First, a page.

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There's more than one way to do this. One common approach among indices is to take an iterative approach. For instance, you might identify the stocks with weights about 5%, then re-weight so that everything adds up to 1. Then you might identify the sectors that break the 10% limit and re-scale them to be less than 10%. Then re-scale everything to add up to ...


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Simple, if you're investing in Equities, you have a negative skew, decrease the variance and that will decrease the number of hits you take. Returns are on a log normal scale so, if you have two equal but opposite moves you will still be down money. E.g. If I have 100 dollars and I lose ten percent and then make ten percent, I will still be down one percent. ...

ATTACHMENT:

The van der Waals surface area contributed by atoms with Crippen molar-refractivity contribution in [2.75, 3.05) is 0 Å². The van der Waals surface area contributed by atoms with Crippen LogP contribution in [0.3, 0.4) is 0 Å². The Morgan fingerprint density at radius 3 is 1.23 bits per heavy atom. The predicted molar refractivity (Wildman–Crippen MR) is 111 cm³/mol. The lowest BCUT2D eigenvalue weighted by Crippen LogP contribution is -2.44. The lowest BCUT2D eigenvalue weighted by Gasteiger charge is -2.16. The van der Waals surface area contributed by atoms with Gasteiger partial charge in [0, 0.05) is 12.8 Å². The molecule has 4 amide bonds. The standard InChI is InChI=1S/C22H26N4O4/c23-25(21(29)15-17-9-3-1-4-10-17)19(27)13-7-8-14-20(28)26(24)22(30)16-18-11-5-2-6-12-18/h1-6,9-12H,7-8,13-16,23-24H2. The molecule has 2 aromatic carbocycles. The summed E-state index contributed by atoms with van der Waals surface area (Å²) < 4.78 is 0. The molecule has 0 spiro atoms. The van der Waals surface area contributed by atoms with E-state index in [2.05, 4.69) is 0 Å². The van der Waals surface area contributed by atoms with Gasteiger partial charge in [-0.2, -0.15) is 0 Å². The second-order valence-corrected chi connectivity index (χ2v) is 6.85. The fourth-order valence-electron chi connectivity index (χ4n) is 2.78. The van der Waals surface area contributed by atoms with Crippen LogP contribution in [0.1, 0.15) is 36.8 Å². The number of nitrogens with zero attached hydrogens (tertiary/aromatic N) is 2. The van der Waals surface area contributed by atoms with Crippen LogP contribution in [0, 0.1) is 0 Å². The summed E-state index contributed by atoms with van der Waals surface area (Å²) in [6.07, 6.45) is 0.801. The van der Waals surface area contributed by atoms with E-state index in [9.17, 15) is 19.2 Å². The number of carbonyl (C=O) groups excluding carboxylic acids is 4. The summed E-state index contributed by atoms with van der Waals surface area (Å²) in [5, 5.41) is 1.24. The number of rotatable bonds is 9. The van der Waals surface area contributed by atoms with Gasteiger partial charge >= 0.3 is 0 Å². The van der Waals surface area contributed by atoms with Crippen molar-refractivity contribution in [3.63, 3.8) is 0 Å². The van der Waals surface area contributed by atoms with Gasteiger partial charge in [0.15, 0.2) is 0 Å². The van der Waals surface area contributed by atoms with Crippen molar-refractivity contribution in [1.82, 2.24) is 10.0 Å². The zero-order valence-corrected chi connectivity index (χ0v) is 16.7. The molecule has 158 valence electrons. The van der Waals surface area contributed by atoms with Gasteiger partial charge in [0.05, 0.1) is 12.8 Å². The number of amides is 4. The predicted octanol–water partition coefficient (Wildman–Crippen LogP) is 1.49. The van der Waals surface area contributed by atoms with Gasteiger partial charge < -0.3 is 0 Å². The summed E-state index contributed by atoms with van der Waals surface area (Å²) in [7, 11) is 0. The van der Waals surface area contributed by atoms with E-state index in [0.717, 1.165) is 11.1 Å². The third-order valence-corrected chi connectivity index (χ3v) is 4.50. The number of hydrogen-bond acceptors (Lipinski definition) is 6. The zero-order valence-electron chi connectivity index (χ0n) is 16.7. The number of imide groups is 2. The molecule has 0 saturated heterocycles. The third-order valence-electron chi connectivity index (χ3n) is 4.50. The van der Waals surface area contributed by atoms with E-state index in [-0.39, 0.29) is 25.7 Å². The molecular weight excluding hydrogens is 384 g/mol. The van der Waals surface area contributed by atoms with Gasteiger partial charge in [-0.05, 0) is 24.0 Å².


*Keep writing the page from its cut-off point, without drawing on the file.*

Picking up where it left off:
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OK one thing that comes to my mind is the standard trick to reformulate constraints like $|x_i|<=c$ (limiting exposure of $x_i$ while still allowing negative weights). Notice, that $|x_i| \leq c$ is not a linear constraint, so the solver wont work in this case. A little trick can help: You split up the variables into positive and negative parts: ...


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I assume you're talking about this formula: $$U(w) = w'\mu - \frac{1}{2} \lambda w' \Sigma w = w'\mu - \frac{1}{2} \lambda \sigma_\omega^2$$ where $\sigma_\omega^2$ denotes the portfolio variance for a portfolio with weights $\omega$. Dividing by two is purely done for convenience, optimizing this formula requires taking the derivative with respect to ...


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If you have a vector of weights $w=(w_1,\ldots,w_n)^T$ then $(1,\ldots,1)* w = \sum_{i=1}^n w_i$ thus a sum condtion can be formulated by multiplication with a row of ones. A $\le$ can be put into an $\ge$ by multiplying with $(-1)$ and if you have to put all your constraints into on $A$ then you usually stack all the row vectors together. In your case the ...



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